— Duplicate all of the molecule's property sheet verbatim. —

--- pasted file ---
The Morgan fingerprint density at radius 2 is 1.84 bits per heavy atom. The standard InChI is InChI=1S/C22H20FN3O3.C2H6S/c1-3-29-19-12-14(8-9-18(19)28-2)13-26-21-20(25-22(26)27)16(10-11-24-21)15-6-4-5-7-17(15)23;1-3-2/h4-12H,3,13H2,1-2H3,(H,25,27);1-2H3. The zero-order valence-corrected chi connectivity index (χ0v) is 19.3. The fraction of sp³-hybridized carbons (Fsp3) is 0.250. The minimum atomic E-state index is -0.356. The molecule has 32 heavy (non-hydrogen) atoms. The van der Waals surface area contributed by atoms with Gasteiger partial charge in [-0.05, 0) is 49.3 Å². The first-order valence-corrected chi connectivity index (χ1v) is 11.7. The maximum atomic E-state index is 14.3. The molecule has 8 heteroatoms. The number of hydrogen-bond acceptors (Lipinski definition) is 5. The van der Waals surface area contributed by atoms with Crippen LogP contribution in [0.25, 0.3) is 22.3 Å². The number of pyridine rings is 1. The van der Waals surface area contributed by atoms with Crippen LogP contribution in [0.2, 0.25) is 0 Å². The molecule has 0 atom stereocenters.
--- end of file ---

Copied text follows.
The Morgan fingerprint density at radius 2 is 1.84 bits per heavy atom. The standard InChI is InChI=1S/C22H20FN3O3.C2H6S/c1-3-29-19-12-14(8-9-18(19)28-2)13-26-21-20(25-22(26)27)16(10-11-24-21)15-6-4-5-7-17(15)23;1-3-2/h4-12H,3,13H2,1-2H3,(H,25,27);1-2H3. The zero-order valence-corrected chi connectivity index (χ0v) is 19.3. The fraction of sp³-hybridized carbons (Fsp3) is 0.250. The minimum atomic E-state index is -0.356. The molecule has 32 heavy (non-hydrogen) atoms. The van der Waals surface area contributed by atoms with Gasteiger partial charge in [-0.05, 0) is 49.3 Å². The first-order valence-corrected chi connectivity index (χ1v) is 11.7. The maximum atomic E-state index is 14.3. The molecule has 8 heteroatoms. The number of hydrogen-bond acceptors (Lipinski definition) is 5. The van der Waals surface area contributed by atoms with Crippen LogP contribution in [0.25, 0.3) is 22.3 Å². The number of pyridine rings is 1. The van der Waals surface area contributed by atoms with Crippen LogP contribution in [0.2, 0.25) is 0 Å². The molecule has 0 atom stereocenters.